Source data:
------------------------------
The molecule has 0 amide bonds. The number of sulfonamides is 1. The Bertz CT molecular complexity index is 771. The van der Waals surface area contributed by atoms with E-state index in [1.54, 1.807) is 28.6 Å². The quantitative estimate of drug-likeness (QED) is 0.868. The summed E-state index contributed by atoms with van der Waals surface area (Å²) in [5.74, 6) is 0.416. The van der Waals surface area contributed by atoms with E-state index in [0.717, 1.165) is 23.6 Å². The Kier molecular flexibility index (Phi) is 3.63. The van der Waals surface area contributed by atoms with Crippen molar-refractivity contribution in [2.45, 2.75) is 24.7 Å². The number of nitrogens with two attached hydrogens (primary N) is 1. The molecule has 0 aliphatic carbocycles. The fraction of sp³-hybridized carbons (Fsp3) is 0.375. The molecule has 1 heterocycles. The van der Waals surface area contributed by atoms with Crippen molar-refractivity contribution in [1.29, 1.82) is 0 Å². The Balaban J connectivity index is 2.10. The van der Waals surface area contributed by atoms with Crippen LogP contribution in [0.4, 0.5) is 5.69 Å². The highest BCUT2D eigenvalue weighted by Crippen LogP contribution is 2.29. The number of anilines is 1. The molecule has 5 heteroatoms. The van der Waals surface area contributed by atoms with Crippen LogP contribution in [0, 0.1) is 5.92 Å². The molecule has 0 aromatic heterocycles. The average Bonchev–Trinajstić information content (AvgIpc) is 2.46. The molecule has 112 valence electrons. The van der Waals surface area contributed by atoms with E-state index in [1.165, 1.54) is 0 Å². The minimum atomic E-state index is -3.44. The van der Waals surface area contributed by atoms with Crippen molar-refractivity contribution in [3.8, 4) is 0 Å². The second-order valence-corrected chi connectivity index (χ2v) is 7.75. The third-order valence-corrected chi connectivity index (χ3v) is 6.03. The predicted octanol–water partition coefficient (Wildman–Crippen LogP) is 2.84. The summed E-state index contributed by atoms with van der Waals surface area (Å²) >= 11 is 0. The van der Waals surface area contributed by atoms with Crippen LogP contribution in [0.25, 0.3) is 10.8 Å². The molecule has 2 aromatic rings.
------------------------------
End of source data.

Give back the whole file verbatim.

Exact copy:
The molecule has 0 amide bonds. The number of sulfonamides is 1. The Bertz CT molecular complexity index is 771. The van der Waals surface area contributed by atoms with E-state index in [1.54, 1.807) is 28.6 Å². The quantitative estimate of drug-likeness (QED) is 0.868. The summed E-state index contributed by atoms with van der Waals surface area (Å²) in [5.74, 6) is 0.416. The van der Waals surface area contributed by atoms with E-state index in [0.717, 1.165) is 23.6 Å². The Kier molecular flexibility index (Phi) is 3.63. The van der Waals surface area contributed by atoms with Crippen molar-refractivity contribution in [2.45, 2.75) is 24.7 Å². The number of nitrogens with two attached hydrogens (primary N) is 1. The molecule has 0 aliphatic carbocycles. The fraction of sp³-hybridized carbons (Fsp3) is 0.375. The molecule has 1 heterocycles. The van der Waals surface area contributed by atoms with Crippen molar-refractivity contribution in [1.29, 1.82) is 0 Å². The Balaban J connectivity index is 2.10. The van der Waals surface area contributed by atoms with Crippen LogP contribution in [0.4, 0.5) is 5.69 Å². The highest BCUT2D eigenvalue weighted by Crippen LogP contribution is 2.29. The number of anilines is 1. The molecule has 5 heteroatoms. The van der Waals surface area contributed by atoms with Crippen LogP contribution in [0, 0.1) is 5.92 Å². The molecule has 0 aromatic heterocycles. The average Bonchev–Trinajstić information content (AvgIpc) is 2.46. The molecule has 112 valence electrons. The van der Waals surface area contributed by atoms with E-state index in [1.165, 1.54) is 0 Å². The minimum atomic E-state index is -3.44. The van der Waals surface area contributed by atoms with Crippen molar-refractivity contribution in [3.8, 4) is 0 Å². The second-order valence-corrected chi connectivity index (χ2v) is 7.75. The third-order valence-corrected chi connectivity index (χ3v) is 6.03. The predicted octanol–water partition coefficient (Wildman–Crippen LogP) is 2.84. The summed E-state index contributed by atoms with van der Waals surface area (Å²) >= 11 is 0. The van der Waals surface area contributed by atoms with Crippen LogP contribution in [0.25, 0.3) is 10.8 Å². The molecule has 2 aromatic rings.